Have that feeling like you could mess up a good thing when you have it? Like seeds. Some thrive while others die. So, how do you increase their chance of thriving? Here are 6 things to remember when planting seeds:
One. Inside each seed is a baby plant waiting for just the right conditions to grow.
Two. Seed size and planting depth are inseparable. Many say seeds should be buried as deep or no deeper than their diameter. Others say no deeper than twice the diameter. I error on the former, no deeper than the diameter (if I can help it), except with radishes. Remember those baby plants waiting to grow, they need enough energy to push up through the soil. Seeds planted too deeply often don’t make it.
Three. Optimal soil temperature is key. That’s why your seed packet says something like, plant indoors 3 weeks before the last frost or outdoors 3 weeks after the last chance of frost. A good seed packet will tell you a specific temperature range. Go with it.
Four. Seeds can be started indoors or out. Start seeds indoors to optimize the growing season. Particularly warm season crops like tomatoes, peppers, cucumbers and squash. However, other seeds, like wildflowers, sunflowers, radishes and carrots can be chucked straight into the soil. My favorite are volunteer sunflowers. Finding them is the best. They’re always ahead of the game, having started themselves, and produce the hardiest, lovely blooms.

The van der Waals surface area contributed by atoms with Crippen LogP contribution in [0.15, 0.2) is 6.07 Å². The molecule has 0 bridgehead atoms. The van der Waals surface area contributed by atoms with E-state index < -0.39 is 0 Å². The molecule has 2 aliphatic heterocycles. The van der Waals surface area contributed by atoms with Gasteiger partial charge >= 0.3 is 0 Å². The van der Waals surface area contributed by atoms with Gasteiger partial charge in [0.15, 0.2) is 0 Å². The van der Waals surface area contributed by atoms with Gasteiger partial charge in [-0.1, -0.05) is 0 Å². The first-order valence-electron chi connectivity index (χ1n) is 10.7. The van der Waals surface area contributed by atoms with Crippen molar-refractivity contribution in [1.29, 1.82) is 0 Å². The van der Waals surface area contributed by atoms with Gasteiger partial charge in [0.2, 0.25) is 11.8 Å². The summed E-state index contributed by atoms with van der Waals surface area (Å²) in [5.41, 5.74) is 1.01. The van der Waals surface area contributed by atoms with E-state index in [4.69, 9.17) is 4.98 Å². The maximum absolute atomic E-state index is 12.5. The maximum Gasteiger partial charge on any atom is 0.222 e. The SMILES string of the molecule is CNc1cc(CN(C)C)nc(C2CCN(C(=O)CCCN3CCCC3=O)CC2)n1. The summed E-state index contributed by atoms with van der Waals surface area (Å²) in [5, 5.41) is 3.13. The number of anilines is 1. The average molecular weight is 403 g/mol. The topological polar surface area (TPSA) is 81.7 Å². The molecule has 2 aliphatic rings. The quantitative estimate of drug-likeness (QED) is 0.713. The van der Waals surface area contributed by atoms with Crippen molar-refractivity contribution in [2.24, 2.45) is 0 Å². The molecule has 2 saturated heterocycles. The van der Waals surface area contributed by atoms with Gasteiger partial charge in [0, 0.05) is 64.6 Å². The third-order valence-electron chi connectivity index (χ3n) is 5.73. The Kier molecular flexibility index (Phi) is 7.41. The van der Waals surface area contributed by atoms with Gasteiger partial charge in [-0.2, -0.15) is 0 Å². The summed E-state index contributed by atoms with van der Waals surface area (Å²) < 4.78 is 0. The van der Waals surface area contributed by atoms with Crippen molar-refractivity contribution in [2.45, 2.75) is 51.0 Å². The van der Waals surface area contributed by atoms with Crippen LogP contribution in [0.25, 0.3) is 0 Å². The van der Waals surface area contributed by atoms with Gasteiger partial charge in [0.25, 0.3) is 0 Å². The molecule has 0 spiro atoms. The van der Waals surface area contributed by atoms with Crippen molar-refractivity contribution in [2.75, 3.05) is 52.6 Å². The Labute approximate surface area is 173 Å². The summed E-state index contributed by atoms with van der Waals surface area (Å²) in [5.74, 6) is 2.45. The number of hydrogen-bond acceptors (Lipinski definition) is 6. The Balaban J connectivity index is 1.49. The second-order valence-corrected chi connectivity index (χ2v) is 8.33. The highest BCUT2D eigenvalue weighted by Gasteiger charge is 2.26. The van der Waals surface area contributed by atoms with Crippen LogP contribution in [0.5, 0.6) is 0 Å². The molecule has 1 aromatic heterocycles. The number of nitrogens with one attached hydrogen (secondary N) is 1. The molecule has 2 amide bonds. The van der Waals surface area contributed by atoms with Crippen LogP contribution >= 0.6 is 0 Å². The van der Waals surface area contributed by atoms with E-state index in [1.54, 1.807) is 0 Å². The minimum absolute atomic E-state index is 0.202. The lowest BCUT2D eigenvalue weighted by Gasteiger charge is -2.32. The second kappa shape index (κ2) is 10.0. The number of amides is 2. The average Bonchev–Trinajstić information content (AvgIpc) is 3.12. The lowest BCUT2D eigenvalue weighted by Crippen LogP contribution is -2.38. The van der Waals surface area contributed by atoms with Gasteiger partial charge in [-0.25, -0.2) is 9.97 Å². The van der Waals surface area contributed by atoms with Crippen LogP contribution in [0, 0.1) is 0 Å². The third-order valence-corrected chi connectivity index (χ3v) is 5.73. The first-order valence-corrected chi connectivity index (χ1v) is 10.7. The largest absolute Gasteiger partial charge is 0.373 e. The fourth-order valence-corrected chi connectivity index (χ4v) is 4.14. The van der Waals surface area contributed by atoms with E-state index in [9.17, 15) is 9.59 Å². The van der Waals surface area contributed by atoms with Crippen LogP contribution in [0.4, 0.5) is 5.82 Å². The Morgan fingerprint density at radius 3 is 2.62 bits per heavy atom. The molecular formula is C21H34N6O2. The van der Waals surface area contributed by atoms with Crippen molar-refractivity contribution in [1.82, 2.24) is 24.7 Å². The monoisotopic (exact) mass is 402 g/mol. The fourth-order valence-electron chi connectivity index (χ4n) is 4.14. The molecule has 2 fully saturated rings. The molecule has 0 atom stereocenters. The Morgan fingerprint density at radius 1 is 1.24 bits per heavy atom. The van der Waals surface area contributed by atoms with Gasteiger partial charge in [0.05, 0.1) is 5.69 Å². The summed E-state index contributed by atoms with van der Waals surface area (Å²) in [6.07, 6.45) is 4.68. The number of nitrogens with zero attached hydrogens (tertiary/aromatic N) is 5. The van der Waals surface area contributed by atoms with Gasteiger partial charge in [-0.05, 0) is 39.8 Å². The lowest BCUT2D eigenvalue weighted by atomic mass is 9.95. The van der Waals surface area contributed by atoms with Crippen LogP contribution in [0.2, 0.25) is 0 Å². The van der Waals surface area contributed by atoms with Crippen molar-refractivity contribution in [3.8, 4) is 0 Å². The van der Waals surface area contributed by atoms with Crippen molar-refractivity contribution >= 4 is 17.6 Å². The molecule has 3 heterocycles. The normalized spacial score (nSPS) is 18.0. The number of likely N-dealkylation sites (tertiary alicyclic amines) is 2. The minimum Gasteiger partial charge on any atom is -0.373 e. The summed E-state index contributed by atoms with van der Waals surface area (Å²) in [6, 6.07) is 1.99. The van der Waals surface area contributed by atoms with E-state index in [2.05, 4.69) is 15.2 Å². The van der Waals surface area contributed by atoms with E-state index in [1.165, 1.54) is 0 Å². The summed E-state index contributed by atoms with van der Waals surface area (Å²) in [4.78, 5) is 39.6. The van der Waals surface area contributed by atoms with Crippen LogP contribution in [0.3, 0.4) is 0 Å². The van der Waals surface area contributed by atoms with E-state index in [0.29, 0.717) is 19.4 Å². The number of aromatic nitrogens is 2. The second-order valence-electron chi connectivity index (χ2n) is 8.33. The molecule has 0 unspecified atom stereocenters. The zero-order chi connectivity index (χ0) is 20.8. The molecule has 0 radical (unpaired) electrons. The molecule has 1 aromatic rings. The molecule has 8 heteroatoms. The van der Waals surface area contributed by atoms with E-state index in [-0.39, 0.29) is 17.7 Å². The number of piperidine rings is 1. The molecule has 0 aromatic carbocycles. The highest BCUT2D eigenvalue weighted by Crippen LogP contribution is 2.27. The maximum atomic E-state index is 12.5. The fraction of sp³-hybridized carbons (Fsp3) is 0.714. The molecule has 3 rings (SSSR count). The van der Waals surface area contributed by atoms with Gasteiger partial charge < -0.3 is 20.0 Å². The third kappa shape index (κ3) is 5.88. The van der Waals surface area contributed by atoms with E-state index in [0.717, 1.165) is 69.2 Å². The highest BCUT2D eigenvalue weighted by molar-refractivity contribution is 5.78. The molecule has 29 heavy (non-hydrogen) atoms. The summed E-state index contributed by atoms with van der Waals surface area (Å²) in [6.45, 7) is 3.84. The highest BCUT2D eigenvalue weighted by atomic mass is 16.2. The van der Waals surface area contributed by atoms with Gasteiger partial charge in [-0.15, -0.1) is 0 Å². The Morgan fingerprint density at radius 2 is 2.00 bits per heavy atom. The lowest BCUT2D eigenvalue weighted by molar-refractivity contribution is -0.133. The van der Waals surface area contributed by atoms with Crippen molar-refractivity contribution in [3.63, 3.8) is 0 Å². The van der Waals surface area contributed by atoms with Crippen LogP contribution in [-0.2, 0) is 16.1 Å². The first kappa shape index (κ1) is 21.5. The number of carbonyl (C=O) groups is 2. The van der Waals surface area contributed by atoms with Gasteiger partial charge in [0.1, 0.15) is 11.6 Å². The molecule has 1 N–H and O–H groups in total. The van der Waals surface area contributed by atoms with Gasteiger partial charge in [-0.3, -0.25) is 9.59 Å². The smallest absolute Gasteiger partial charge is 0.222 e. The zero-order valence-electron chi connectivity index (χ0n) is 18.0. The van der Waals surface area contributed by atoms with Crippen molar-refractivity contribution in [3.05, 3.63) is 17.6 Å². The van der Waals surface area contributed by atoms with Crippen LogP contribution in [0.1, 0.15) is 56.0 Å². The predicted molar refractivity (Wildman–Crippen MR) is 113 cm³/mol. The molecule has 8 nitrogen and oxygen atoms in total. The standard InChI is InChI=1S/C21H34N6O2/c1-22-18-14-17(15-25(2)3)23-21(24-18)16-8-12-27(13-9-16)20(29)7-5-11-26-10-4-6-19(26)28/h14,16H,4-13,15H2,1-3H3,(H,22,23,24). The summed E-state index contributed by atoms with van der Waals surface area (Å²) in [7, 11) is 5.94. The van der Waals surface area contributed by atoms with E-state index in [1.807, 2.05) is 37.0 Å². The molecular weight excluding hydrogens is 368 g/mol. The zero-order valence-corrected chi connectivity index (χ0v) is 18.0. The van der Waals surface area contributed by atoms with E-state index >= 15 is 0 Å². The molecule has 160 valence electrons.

Five. Soaking seeds can speed up the germination process, particularly handy for slow or fussy germinators like carrots. However, I haven’t had that same luck with beans. They pre-sprout wonderfully but don’t always grow as healthy as seeds directly sown.
Six. Nature has it figured out. It’s the ultimate guide, telling us what seeds need to be scarified (weatherized) before planting, like with lupines. Their thick seed coats preserve them through rough winters and those same, rough winters prep the seed coat for growing. Other seeds need light to germinate while others need darkness. Annuals are prolific seeds, growing with ease simply by casting themselves about. And many perennials need the help of animals, to bury them, move them or eat them and poop them out.